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Published 01 January 2012
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Delamater et al. International Journal of Health Geographics 2012, 11 :15 http://www.ij-healthgeographics.com/content/11/1/15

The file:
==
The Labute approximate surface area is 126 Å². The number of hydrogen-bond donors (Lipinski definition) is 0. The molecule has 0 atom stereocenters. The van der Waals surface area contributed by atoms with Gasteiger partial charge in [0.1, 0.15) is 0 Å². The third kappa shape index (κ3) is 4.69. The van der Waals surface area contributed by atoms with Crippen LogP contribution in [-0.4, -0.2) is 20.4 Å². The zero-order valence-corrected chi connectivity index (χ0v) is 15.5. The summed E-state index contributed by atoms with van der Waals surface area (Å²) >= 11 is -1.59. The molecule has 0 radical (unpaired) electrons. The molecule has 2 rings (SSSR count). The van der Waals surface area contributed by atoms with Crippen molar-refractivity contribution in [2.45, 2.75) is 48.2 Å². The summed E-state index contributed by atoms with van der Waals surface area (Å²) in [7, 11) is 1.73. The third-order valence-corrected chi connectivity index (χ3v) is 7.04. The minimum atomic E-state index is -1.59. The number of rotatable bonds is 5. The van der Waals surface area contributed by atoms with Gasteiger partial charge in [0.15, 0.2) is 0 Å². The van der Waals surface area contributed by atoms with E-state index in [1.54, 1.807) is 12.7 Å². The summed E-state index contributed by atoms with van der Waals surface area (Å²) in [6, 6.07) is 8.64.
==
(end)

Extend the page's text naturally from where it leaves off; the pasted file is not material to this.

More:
INTERNATIONAL JOURNAL OF HEALTH GEOGRAPHICS
R E S E A R C H Open Access Measuring geographic access to health care: raster and network-based methods Paul L Delamater 1* , Joseph P Messina 1,2,3 , Ashton M Shortridge 1 and Sue C Grady 1